Nuclear medicine harnesses a combination of computer technology, chemistry, physics, mathematics, and medicine.
This specialty is the practice of using small amounts of radioactive materials that are either injected, inhaled, or swallowed in preparation of an imaging scan. This way, the radioactive “tracer” material goes through the circulatory system in order to better display – and trace – the structures in the body as it emits gamma rays for the image.
In nuclear medicine, the radioactive material is naturally eliminated by the body, so there are usually little or no side effects. Incidentally, the gadolinium element that is often used as a contrast dye during an MRI or a CT scan is not radioactive, so that is not considered nuclear medicine.
Nuclear Imaging for Organ and Tissue Diagnosis
By using a radiotracer during an imaging scan, doctors can diagnose and treat abnormalities early in the progression of a disease such as cancer. The contrast agent chosen depends on the procedure and the part of the body being examined.
Once the radiotracer reaches the proper area of the body, radiation will be detected by a gamma camera or other type of detector that is focused on that part of the body. When the camera detects the radiation, this creates digital signals which are stored by a computer.
What Can Nuclear Medicine Find?
By measuring the behavior of the radiotracer in the body during the scan, the presence of various conditions can be seen and diagnosed by the doctor. These can include organ enlargement, infections, cysts, tumors, and hematomas. The areas, where the concentration of the radiotracers occur, are called “hot spots,” while the areas where the radiotracer is not absorbed are labeled as “cold spots.”
There are three phases in a nuclear medicine scan: the administration of the radiotracer, the image capturing, and the image interpretation. The period between administration of the tracer and the capturing of the images can take from a few minutes to a few days, depending on the area being scanned and the type of tracer being used.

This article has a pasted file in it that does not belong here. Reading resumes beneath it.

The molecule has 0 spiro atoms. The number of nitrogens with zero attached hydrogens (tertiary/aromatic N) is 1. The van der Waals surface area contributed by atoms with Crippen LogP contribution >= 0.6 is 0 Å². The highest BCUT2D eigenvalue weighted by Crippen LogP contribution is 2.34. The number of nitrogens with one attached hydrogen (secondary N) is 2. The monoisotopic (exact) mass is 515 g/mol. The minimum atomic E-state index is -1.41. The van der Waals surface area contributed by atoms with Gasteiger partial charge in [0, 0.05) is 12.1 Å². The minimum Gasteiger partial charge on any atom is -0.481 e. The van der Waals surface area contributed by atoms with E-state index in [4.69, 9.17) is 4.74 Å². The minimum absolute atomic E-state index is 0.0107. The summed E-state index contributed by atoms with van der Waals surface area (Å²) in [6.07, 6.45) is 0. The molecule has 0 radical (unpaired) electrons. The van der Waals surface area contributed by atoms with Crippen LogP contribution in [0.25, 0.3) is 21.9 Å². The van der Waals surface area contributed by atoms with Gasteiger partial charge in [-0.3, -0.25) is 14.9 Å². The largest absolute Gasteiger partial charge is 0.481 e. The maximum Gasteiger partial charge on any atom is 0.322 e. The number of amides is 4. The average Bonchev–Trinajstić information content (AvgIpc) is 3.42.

Types of Scans Done via Nuclear Imaging
There are several main types of scans done in this arena:
- One of the most commonly done nuclear medicine scans is a heart scan. This can be a cardiac stress test or a MUGA scan (multigated acquisition scan, which tests the heart ventricles).
- Bone scans can be performed to assess the metabolic activity of the bones and is commonly used in an effort to analyze cancer, arthritis, and fractures.
- A renal scan shows the drainage of kidneys and their functioning.
- A lung scan allows for the comparison of ventilation and perfusion of the lungs to help diagnose the presence of a pulmonary embolism.
- A thyroid or parathyroid scan can evaluate the performance of the function of these glands.
There is essentially no part of the body that cannot be examined via nuclear medicine. The marriage between radioactive contrast and technology can reveal any issues the human body at any time.
Scanning Specialists in Palm Beach County
If you need to have an imaging scan done, Independent Imaging can perform the exam for you and your doctor. We have four convenient locations across Palm Beach County.
Call us today at (561) 795-5558 or request an appointment online, and rest assured that your scan will be performed properly by the leading imaging company in the area.